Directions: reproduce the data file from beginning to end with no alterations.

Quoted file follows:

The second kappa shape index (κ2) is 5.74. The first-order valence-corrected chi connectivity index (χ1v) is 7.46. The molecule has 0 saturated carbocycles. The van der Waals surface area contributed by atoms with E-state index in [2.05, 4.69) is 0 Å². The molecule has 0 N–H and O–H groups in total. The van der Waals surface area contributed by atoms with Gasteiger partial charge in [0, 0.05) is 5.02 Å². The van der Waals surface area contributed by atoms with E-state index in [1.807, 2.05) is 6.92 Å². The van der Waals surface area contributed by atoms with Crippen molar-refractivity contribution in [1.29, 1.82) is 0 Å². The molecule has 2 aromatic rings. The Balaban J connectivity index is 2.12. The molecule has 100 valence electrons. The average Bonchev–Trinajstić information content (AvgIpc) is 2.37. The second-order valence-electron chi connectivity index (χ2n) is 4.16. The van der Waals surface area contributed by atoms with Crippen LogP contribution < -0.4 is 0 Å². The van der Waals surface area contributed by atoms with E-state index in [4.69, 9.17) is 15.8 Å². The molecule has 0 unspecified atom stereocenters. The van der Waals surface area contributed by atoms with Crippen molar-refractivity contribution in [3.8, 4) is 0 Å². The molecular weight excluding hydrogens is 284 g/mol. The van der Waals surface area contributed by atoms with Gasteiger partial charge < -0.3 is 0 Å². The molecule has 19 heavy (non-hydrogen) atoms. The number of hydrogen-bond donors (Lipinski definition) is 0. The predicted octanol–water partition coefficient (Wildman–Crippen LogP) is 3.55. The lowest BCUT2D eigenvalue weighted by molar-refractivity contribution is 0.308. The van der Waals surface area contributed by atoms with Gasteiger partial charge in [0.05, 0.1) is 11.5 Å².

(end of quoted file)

The second kappa shape index (κ2) is 5.74. The first-order valence-corrected chi connectivity index (χ1v) is 7.46. The molecule has 0 saturated carbocycles. The van der Waals surface area contributed by atoms with E-state index in [2.05, 4.69) is 0 Å². The molecule has 0 N–H and O–H groups in total. The van der Waals surface area contributed by atoms with Gasteiger partial charge in [0, 0.05) is 5.02 Å². The van der Waals surface area contributed by atoms with E-state index in [1.807, 2.05) is 6.92 Å². The van der Waals surface area contributed by atoms with Crippen molar-refractivity contribution in [1.29, 1.82) is 0 Å². The molecule has 2 aromatic rings. The Balaban J connectivity index is 2.12. The molecule has 100 valence electrons. The average Bonchev–Trinajstić information content (AvgIpc) is 2.37. The second-order valence-electron chi connectivity index (χ2n) is 4.16. The van der Waals surface area contributed by atoms with Crippen LogP contribution < -0.4 is 0 Å². The van der Waals surface area contributed by atoms with E-state index in [4.69, 9.17) is 15.8 Å². The molecule has 0 unspecified atom stereocenters. The van der Waals surface area contributed by atoms with Crippen molar-refractivity contribution in [3.8, 4) is 0 Å². The molecular weight excluding hydrogens is 284 g/mol. The van der Waals surface area contributed by atoms with Gasteiger partial charge < -0.3 is 0 Å². The molecule has 19 heavy (non-hydrogen) atoms. The number of hydrogen-bond donors (Lipinski definition) is 0. The predicted octanol–water partition coefficient (Wildman–Crippen LogP) is 3.55. The lowest BCUT2D eigenvalue weighted by molar-refractivity contribution is 0.308. The van der Waals surface area contributed by atoms with Gasteiger partial charge in [0.05, 0.1) is 11.5 Å².